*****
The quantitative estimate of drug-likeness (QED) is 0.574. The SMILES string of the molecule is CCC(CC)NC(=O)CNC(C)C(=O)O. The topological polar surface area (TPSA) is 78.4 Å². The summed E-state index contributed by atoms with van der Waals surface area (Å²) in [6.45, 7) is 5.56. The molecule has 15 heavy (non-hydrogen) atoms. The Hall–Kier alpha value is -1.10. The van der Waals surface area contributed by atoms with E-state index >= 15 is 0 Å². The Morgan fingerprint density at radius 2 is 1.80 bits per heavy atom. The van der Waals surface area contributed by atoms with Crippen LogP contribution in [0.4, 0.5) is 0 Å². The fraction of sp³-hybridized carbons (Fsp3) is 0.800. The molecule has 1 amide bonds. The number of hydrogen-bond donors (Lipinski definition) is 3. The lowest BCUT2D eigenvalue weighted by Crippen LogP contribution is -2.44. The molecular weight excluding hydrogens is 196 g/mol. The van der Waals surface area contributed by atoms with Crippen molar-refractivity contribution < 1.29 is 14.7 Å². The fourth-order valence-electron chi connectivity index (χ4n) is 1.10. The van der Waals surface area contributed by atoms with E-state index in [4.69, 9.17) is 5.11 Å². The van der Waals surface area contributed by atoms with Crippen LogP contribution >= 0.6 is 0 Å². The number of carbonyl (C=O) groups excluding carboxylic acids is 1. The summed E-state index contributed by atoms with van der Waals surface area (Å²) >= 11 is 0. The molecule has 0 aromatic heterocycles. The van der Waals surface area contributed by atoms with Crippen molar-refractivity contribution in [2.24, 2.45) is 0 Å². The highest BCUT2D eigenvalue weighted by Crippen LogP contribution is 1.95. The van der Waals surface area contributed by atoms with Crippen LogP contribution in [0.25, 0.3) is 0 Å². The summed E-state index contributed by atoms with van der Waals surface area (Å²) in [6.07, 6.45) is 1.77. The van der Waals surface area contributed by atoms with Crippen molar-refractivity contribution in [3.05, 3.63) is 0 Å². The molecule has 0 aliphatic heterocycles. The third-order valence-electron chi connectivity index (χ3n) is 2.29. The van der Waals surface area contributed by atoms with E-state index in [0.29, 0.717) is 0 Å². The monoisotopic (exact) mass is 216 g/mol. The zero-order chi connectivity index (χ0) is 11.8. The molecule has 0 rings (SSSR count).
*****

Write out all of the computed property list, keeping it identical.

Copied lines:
The quantitative estimate of drug-likeness (QED) is 0.574. The SMILES string of the molecule is CCC(CC)NC(=O)CNC(C)C(=O)O. The topological polar surface area (TPSA) is 78.4 Å². The summed E-state index contributed by atoms with van der Waals surface area (Å²) in [6.45, 7) is 5.56. The molecule has 15 heavy (non-hydrogen) atoms. The Hall–Kier alpha value is -1.10. The van der Waals surface area contributed by atoms with E-state index >= 15 is 0 Å². The Morgan fingerprint density at radius 2 is 1.80 bits per heavy atom. The van der Waals surface area contributed by atoms with Crippen LogP contribution in [0.4, 0.5) is 0 Å². The fraction of sp³-hybridized carbons (Fsp3) is 0.800. The molecule has 1 amide bonds. The number of hydrogen-bond donors (Lipinski definition) is 3. The lowest BCUT2D eigenvalue weighted by Crippen LogP contribution is -2.44. The molecular weight excluding hydrogens is 196 g/mol. The van der Waals surface area contributed by atoms with Crippen molar-refractivity contribution < 1.29 is 14.7 Å². The fourth-order valence-electron chi connectivity index (χ4n) is 1.10. The van der Waals surface area contributed by atoms with E-state index in [4.69, 9.17) is 5.11 Å². The van der Waals surface area contributed by atoms with Crippen LogP contribution >= 0.6 is 0 Å². The number of carbonyl (C=O) groups excluding carboxylic acids is 1. The summed E-state index contributed by atoms with van der Waals surface area (Å²) >= 11 is 0. The molecule has 0 aromatic heterocycles. The van der Waals surface area contributed by atoms with Crippen molar-refractivity contribution in [2.24, 2.45) is 0 Å². The highest BCUT2D eigenvalue weighted by Crippen LogP contribution is 1.95. The van der Waals surface area contributed by atoms with Crippen LogP contribution in [0.25, 0.3) is 0 Å². The summed E-state index contributed by atoms with van der Waals surface area (Å²) in [6.07, 6.45) is 1.77. The van der Waals surface area contributed by atoms with Crippen molar-refractivity contribution in [3.05, 3.63) is 0 Å². The molecule has 0 aliphatic heterocycles. The third-order valence-electron chi connectivity index (χ3n) is 2.29. The van der Waals surface area contributed by atoms with E-state index in [0.29, 0.717) is 0 Å². The monoisotopic (exact) mass is 216 g/mol. The zero-order chi connectivity index (χ0) is 11.8. The molecule has 0 rings (SSSR count).